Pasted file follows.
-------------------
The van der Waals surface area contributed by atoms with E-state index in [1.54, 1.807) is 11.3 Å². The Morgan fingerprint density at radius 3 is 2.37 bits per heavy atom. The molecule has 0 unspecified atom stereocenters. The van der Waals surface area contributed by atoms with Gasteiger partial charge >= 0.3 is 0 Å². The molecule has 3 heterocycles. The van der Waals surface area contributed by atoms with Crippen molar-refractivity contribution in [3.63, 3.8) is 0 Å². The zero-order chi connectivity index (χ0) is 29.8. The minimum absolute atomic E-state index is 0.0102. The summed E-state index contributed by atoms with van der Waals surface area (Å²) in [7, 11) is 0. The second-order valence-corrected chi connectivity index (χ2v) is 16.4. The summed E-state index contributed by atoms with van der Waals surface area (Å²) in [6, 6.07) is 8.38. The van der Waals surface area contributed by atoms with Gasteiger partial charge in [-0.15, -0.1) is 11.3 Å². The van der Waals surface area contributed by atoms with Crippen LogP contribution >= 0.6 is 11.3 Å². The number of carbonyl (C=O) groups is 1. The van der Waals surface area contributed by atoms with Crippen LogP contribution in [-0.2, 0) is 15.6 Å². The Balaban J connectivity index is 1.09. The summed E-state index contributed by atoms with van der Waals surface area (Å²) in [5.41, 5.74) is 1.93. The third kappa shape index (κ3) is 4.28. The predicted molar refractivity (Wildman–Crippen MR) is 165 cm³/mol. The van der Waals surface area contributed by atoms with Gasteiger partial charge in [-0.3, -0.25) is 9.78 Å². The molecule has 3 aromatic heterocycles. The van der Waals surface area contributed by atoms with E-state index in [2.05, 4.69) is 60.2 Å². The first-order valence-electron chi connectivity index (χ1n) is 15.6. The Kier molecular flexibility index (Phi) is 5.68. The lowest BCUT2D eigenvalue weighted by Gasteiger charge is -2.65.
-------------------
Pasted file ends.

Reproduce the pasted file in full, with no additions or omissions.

The van der Waals surface area contributed by atoms with E-state index in [1.54, 1.807) is 11.3 Å². The Morgan fingerprint density at radius 3 is 2.37 bits per heavy atom. The molecule has 0 unspecified atom stereocenters. The van der Waals surface area contributed by atoms with Gasteiger partial charge >= 0.3 is 0 Å². The molecule has 3 heterocycles. The van der Waals surface area contributed by atoms with Crippen molar-refractivity contribution in [3.63, 3.8) is 0 Å². The zero-order chi connectivity index (χ0) is 29.8. The minimum absolute atomic E-state index is 0.0102. The summed E-state index contributed by atoms with van der Waals surface area (Å²) in [7, 11) is 0. The second-order valence-corrected chi connectivity index (χ2v) is 16.4. The summed E-state index contributed by atoms with van der Waals surface area (Å²) in [6, 6.07) is 8.38. The van der Waals surface area contributed by atoms with Gasteiger partial charge in [-0.15, -0.1) is 11.3 Å². The van der Waals surface area contributed by atoms with Crippen LogP contribution >= 0.6 is 11.3 Å². The number of carbonyl (C=O) groups is 1. The van der Waals surface area contributed by atoms with Crippen LogP contribution in [-0.2, 0) is 15.6 Å². The Balaban J connectivity index is 1.09. The summed E-state index contributed by atoms with van der Waals surface area (Å²) in [5.41, 5.74) is 1.93. The third kappa shape index (κ3) is 4.28. The predicted molar refractivity (Wildman–Crippen MR) is 165 cm³/mol. The van der Waals surface area contributed by atoms with Gasteiger partial charge in [-0.3, -0.25) is 9.78 Å². The molecule has 3 aromatic heterocycles. The van der Waals surface area contributed by atoms with E-state index in [2.05, 4.69) is 60.2 Å². The first-order valence-electron chi connectivity index (χ1n) is 15.6. The Kier molecular flexibility index (Phi) is 5.68. The lowest BCUT2D eigenvalue weighted by Gasteiger charge is -2.65.